Tugu v Citibank – Hong Kong Court of Final Appeal
In February of this year, the Supreme Court heard the case of Philipp v Barclays1 concerning the scope of the Quincecare2 duty of care owed by a Bank to a customer, and the pertinent question of whether the Bank can owe such a duty to an individual customer dealing with their own funds.
The direction of travel in recent cases appears to be towards paring the duty back significantly, particularly in light of the Federal Republic of Nigeria v JP Morgan3 decision last summer. In FRN it was confirmed that Banks may contract into a lower standard of care than that of the reasonably prudent banker. The result being that only gross negligence could affix a transacting bank with liability. This represents a move towards the position adopted by the Malaysian courts in Chee v HSBC4 noting that the relationship between a bank and customer is purely contractual and no tortious duties of care may be imposed.
Closer to Malaysian shores, the Hong Kong Court of Final Appeal has recently handed down the decision in PT Asuransi Tugu Pratama Indonesia TBK v Citibank N.A5 . The Court allowed the appeal and in doing so provided a helpful restatement of the key principles underpinning the Quincecare duty, as well as potentially opening a new basis upon which such claims may be pleaded in future.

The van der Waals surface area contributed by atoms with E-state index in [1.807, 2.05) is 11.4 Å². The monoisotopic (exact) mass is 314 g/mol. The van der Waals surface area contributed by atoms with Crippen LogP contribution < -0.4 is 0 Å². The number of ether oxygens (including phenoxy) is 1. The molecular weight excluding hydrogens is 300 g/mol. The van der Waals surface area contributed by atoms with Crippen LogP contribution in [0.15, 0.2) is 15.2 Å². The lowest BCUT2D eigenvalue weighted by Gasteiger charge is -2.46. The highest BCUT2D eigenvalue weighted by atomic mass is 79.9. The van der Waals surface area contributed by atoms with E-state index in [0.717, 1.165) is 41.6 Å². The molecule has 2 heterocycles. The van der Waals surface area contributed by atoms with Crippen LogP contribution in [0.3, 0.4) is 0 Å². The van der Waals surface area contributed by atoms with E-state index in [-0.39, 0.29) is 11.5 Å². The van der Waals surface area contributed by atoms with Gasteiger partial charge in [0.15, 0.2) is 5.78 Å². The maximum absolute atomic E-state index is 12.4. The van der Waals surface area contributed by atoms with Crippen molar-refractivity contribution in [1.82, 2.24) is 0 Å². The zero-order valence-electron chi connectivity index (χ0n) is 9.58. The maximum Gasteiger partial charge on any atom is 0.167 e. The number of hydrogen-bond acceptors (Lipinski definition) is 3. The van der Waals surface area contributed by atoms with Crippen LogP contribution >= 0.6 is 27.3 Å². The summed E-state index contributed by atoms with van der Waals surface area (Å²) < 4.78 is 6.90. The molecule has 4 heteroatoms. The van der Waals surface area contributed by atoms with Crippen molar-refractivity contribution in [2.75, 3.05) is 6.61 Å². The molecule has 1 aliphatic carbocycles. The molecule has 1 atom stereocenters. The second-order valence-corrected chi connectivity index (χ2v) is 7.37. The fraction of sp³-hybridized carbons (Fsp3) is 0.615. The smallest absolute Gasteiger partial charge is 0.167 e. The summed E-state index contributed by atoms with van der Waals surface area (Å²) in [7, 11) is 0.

1 On appeal from Fiona Lorraine Philipp v Barclays Bank UK PLC  EWCA 318
2 Barclays Bank v Quincecare  4 All ER 363
3 The Federal Republic of Nigeria v JPMorgan Chase Bank N.A.  EWHC 1447 (Comm)
4 Lee Cheong Chee v HSBC Bank Malaysia Berhad  MLJU 574
5 PT Asuransi Tugu
Kit Smith (Managing Associate) is a member of Keidan Harrison’s Dispute Resolution team.